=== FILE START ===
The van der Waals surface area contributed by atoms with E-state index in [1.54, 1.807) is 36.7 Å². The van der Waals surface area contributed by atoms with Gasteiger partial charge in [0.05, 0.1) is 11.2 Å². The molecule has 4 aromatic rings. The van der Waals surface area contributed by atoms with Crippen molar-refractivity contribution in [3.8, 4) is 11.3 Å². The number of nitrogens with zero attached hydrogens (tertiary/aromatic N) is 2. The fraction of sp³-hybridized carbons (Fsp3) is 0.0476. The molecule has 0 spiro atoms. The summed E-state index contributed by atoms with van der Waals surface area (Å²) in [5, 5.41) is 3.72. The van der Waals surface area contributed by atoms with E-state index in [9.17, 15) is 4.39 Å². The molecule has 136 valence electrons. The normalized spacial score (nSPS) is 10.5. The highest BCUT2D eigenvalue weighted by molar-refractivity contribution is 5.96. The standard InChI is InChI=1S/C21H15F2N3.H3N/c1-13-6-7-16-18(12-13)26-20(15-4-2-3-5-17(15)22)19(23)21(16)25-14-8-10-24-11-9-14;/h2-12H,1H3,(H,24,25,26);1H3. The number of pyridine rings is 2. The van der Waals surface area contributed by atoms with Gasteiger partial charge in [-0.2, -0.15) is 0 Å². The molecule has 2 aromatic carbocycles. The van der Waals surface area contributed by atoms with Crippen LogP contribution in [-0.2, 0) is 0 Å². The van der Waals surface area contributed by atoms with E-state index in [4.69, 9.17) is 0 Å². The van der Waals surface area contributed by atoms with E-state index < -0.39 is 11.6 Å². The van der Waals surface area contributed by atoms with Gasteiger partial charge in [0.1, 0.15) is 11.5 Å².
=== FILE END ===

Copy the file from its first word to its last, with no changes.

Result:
The van der Waals surface area contributed by atoms with E-state index in [1.54, 1.807) is 36.7 Å². The van der Waals surface area contributed by atoms with Gasteiger partial charge in [0.05, 0.1) is 11.2 Å². The molecule has 4 aromatic rings. The van der Waals surface area contributed by atoms with Crippen molar-refractivity contribution in [3.8, 4) is 11.3 Å². The number of nitrogens with zero attached hydrogens (tertiary/aromatic N) is 2. The fraction of sp³-hybridized carbons (Fsp3) is 0.0476. The molecule has 0 spiro atoms. The summed E-state index contributed by atoms with van der Waals surface area (Å²) in [5, 5.41) is 3.72. The van der Waals surface area contributed by atoms with E-state index in [9.17, 15) is 4.39 Å². The molecule has 136 valence electrons. The normalized spacial score (nSPS) is 10.5. The highest BCUT2D eigenvalue weighted by molar-refractivity contribution is 5.96. The standard InChI is InChI=1S/C21H15F2N3.H3N/c1-13-6-7-16-18(12-13)26-20(15-4-2-3-5-17(15)22)19(23)21(16)25-14-8-10-24-11-9-14;/h2-12H,1H3,(H,24,25,26);1H3. The number of pyridine rings is 2. The van der Waals surface area contributed by atoms with Gasteiger partial charge in [-0.2, -0.15) is 0 Å². The molecule has 2 aromatic carbocycles. The van der Waals surface area contributed by atoms with Crippen LogP contribution in [-0.2, 0) is 0 Å². The van der Waals surface area contributed by atoms with E-state index in [4.69, 9.17) is 0 Å². The van der Waals surface area contributed by atoms with E-state index < -0.39 is 11.6 Å². The van der Waals surface area contributed by atoms with Gasteiger partial charge in [0.1, 0.15) is 11.5 Å².